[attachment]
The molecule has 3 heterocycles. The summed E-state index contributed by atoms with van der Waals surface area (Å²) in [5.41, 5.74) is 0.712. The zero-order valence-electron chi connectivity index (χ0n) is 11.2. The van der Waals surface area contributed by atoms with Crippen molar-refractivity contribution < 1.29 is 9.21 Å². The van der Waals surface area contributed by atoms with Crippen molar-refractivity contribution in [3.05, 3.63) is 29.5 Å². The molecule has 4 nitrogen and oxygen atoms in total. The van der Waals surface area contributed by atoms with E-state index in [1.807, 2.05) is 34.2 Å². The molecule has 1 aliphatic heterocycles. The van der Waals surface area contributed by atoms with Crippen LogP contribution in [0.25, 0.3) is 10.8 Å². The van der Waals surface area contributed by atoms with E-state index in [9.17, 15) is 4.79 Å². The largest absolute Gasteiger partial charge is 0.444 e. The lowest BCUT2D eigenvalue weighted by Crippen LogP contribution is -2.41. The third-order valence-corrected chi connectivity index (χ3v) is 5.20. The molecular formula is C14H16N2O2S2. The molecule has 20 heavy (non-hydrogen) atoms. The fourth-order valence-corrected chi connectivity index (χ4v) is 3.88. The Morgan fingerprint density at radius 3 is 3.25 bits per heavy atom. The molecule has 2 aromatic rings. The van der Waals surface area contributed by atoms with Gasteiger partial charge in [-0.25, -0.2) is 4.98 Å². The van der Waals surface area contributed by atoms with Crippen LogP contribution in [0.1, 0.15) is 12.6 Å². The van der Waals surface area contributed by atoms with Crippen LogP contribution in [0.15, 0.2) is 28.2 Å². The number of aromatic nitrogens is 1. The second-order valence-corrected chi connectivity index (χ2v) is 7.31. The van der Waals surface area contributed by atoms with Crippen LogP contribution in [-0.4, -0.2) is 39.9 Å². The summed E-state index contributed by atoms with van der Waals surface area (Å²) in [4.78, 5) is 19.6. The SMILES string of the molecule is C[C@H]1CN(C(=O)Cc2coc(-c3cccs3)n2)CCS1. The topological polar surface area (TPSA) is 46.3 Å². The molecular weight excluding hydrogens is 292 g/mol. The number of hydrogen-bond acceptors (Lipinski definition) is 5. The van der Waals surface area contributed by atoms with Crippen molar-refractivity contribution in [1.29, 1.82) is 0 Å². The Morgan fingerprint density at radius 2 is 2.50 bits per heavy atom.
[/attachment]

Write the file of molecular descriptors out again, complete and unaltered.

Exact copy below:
The molecule has 3 heterocycles. The summed E-state index contributed by atoms with van der Waals surface area (Å²) in [5.41, 5.74) is 0.712. The zero-order valence-electron chi connectivity index (χ0n) is 11.2. The van der Waals surface area contributed by atoms with Crippen molar-refractivity contribution < 1.29 is 9.21 Å². The van der Waals surface area contributed by atoms with Crippen molar-refractivity contribution in [3.05, 3.63) is 29.5 Å². The molecule has 4 nitrogen and oxygen atoms in total. The van der Waals surface area contributed by atoms with E-state index in [1.807, 2.05) is 34.2 Å². The molecule has 1 aliphatic heterocycles. The van der Waals surface area contributed by atoms with Crippen LogP contribution in [0.25, 0.3) is 10.8 Å². The van der Waals surface area contributed by atoms with E-state index in [9.17, 15) is 4.79 Å². The largest absolute Gasteiger partial charge is 0.444 e. The lowest BCUT2D eigenvalue weighted by Crippen LogP contribution is -2.41. The third-order valence-corrected chi connectivity index (χ3v) is 5.20. The molecular formula is C14H16N2O2S2. The molecule has 20 heavy (non-hydrogen) atoms. The fourth-order valence-corrected chi connectivity index (χ4v) is 3.88. The Morgan fingerprint density at radius 3 is 3.25 bits per heavy atom. The molecule has 2 aromatic rings. The van der Waals surface area contributed by atoms with Gasteiger partial charge in [-0.25, -0.2) is 4.98 Å². The van der Waals surface area contributed by atoms with Crippen LogP contribution in [0.1, 0.15) is 12.6 Å². The van der Waals surface area contributed by atoms with Crippen LogP contribution in [0.15, 0.2) is 28.2 Å². The number of aromatic nitrogens is 1. The second-order valence-corrected chi connectivity index (χ2v) is 7.31. The van der Waals surface area contributed by atoms with Crippen LogP contribution in [-0.4, -0.2) is 39.9 Å². The summed E-state index contributed by atoms with van der Waals surface area (Å²) in [4.78, 5) is 19.6. The SMILES string of the molecule is C[C@H]1CN(C(=O)Cc2coc(-c3cccs3)n2)CCS1. The topological polar surface area (TPSA) is 46.3 Å². The molecular weight excluding hydrogens is 292 g/mol. The number of hydrogen-bond acceptors (Lipinski definition) is 5. The van der Waals surface area contributed by atoms with Crippen molar-refractivity contribution in [1.29, 1.82) is 0 Å². The Morgan fingerprint density at radius 2 is 2.50 bits per heavy atom.